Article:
You may think, “Ugh, that topic sounds boring”If a professional speaker cannot make the material come alive, demonstrate relevance and value, and entertain you in the process, he or she needs to find another line of work.  At the magnificent Four Seasons Hotel in St. Louis, the Gateway to the West, ISA sponsors this workshop that serves both purchasing and sales pros.

Here are some questions we will discuss: (HINT – study up cuz there will be a quiz or two)

  1. Is it illegal for a buyer or seller to be dishonest in negotiations?
  2. Is it illegal for the buyer to tell the supplier what the price needs to be?
  3. Is ethical behavior required, suggested, or not mentioned by the law.
  4. What is or are the UCC?
  5. What is or are the CISG?
  6. What is the significance of the Robinson-Patman Act for buyers and sellers?Legal Vs. Ethical
  7. When is a gift to a customer a bribe (Hmmm)?
  8. Is a written contract required for the purchase & sale of goods?
  9. Can a buyer ethically divulge an incumbent supplier’s price?
  10. Is the price term necessary for the purchase & sale of goods?
  11. Define “goods”.

If all your answers are correct, you need not attend.  However, the next one who gets all answers correct will be the first!  None of us are born knowing this stuff.

Embarrassing Anecdote 

Upon reaching a negotiation impasse many years ago, I told a bright sales woman that, “I be Tarzan, you be Jane.” Jane politely ignored my flaming ignorance and instructed me how acceding to my request would put us both in legal jeopardy with Reciprocity law.  I did not even know what Reciprocity was!  We still remain in touch as she helped save my “bacon”.  That lesson remains with me as do the painful memories of other similar legal and ethical gaffes.

Speaking of saving bacon, look at the little piggy to the right. As a sales pro, did you ever make the colossal mistake of asking, “Where do I have to be?”  Where do I have to be For the purchasing brethren, have you made the colossal mistake on the opposite side of the desk?  Did you get a little clever by suggesting a target much lower than competitors?  Did you indicate a range? Do we all realize that we are committing a crime when we engage in this behavior?

What will happen in the workshop?

The presentation will be energetic, humorous, and encouraging of your participation. Come prepared to do most of the work because interacting with fellow pros produces the best results.  We will do several exercises and quizzes in small teams.  You will record your input on flip charts and I will take your work with me so as to produce a post workshop report that ISA will distribute to attendees about 30 days after the event.

Each participant will receive a copy of You’re the Buyer – You Negotiate It.  You’ll also be receiving a Report on the session by the end of July.

See you in June at the sumptuous Four Seasons hotel in the fabulous town of St. Louis, Gateway to the West

Robert Menard,  Certified Purchasing Professional, Certified Professional Purchasing Consultant, Certified Green Purchasing Professional, Certified Professional Purchasing Manager

Robert Menard
Certified Purchasing Professional,
Certified Professional Purchasing Consultant, Certified Green Purchasing Professional, Certified Professional Purchasing Manager

A favorite energy writer is James Osborne at the Dallas Morning News.  In a Christmas Eve 2015 story , Osborne cites a U.S. Energy Information Administration (USEIA) report that states that in April 2015, less electricity came from coal than natural gas for the first time since at least 1973. That trend repeated in July and continued through October and may do so for a while longer do to the 40% drop in Natural gas prices over 2015.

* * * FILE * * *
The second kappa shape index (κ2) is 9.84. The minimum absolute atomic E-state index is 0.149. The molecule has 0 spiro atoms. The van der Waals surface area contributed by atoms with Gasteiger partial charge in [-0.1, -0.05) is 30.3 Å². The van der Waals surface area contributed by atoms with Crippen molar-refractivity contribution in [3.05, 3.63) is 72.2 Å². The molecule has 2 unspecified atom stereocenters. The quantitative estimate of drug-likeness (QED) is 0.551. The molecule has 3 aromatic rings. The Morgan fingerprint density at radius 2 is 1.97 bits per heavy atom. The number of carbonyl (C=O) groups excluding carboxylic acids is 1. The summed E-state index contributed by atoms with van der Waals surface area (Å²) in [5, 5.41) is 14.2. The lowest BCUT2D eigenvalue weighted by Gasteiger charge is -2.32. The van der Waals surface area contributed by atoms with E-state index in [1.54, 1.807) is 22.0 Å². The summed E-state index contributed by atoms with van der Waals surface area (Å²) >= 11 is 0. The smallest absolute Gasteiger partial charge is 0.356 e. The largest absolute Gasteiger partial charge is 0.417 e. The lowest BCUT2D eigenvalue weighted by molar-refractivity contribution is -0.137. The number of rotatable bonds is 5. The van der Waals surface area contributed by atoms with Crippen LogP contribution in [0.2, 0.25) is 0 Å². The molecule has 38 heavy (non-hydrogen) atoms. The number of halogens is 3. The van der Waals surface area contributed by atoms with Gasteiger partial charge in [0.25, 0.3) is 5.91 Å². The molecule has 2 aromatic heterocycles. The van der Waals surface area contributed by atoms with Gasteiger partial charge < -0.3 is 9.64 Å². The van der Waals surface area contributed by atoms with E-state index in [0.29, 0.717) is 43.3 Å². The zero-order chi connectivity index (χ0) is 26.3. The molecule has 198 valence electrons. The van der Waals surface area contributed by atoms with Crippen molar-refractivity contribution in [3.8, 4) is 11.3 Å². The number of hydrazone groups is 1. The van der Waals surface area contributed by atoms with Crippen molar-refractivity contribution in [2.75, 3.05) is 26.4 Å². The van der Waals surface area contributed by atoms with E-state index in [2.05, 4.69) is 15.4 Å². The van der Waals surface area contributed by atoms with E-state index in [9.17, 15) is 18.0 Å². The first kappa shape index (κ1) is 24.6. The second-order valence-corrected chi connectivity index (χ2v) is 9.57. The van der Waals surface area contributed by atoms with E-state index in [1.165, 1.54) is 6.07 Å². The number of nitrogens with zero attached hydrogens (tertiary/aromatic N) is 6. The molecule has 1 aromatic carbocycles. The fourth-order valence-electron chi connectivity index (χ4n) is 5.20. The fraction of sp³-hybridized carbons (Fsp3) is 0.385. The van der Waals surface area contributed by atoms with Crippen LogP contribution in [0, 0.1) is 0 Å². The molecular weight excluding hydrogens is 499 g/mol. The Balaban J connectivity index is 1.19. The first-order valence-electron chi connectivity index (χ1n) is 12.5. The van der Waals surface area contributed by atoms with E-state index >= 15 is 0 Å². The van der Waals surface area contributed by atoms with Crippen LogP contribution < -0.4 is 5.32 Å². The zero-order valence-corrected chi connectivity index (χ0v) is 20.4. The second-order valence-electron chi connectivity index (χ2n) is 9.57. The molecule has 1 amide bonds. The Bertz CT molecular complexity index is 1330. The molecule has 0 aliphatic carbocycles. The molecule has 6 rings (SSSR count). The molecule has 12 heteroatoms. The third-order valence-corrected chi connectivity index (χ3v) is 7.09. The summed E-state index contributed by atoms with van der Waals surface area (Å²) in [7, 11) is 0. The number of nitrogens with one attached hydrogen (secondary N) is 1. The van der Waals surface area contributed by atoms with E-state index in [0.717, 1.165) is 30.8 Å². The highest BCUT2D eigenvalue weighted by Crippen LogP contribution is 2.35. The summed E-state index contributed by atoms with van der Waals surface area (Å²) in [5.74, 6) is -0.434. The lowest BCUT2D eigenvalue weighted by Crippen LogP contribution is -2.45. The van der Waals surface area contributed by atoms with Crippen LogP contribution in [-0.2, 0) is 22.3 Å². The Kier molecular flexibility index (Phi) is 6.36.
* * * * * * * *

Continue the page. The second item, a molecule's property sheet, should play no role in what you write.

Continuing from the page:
How does price of fuels affect electricity

The answer seems like it should be straight forward. Most evaluations concerning energy and sustainability rarely are. The 11-Dec-2015, Central Appalachia coal price is $43.50 per short ton according to Quandl . Coal prices range from a high of almost $50/ton (short ton of 2,000 pounds as opposed to a metric ton of 2,206 pounds) but the Central Appalachia price is a common standard.  Correspondingly, Natural gas prices out at $2.37/MMBtu according to the Henry Hub, a common benchmark.  We cannot compare prices using different units of measurement so we must convert to a common unit.

In my 2011 book, Green Purchasing and Sustainability,  I offer the Btu/$ as the best solution.  According to the USEIA, “The average heat content of coal produced in the United States in 2012 was about 20.21 million British thermal units (Btu) per short ton. The average heat content of coal consumed in 2012 was 19.55 million Btu per short ton. Assume that one ton of coal contains 20,000,000 Btus and one MMcf (Million cubic feet) of natural gas contains 1,000,000 Btus, by definition. Using the current prices the Btus/$ for one ton of coal is 20,000,000/$43.50 or about 460K Btu/$. Natural gas is 1,000,000/$2.37 or 422K Btu/$, slightly lower, but not enough to justify any massive changeover from existing technologies.

Total Cost of Ownership

Political considerations tend to be bogus so let’s stick to the economics and science. Natural gas has many advantages in both. We take science first.  The USEIA lists these carbon dioxide (CO2) contributions with the accompanying text. “Different fuels emit different amounts of carbon dioxide (CO2) in relation to the energy they produce when burned. To analyze emissions across fuels, compare the amount of CO2 emitted per unit of energy output or heat content.”

Pounds of CO2 emitted per million British thermal units (Btu) of energy for various fuels: (per USEIA)

Coal (anthracite) 228.6
Coal (bituminous) 205.7
Coal (lignite) 215.4
Coal (subbituminous) 214.3
Diesel fuel and heating oil 161.3
Gasoline 157.2
Propane 139.0
Natural gas 117.0

 

The science is described by USEIA this way. “Natural gas is primarily methane (CH4), which has higher energy content relative to other fuels, and thus, it has a relatively lower CO2-to-energy content.”  Expressed in common terms, this table shows that Natural gas is almost twice as clean as coal.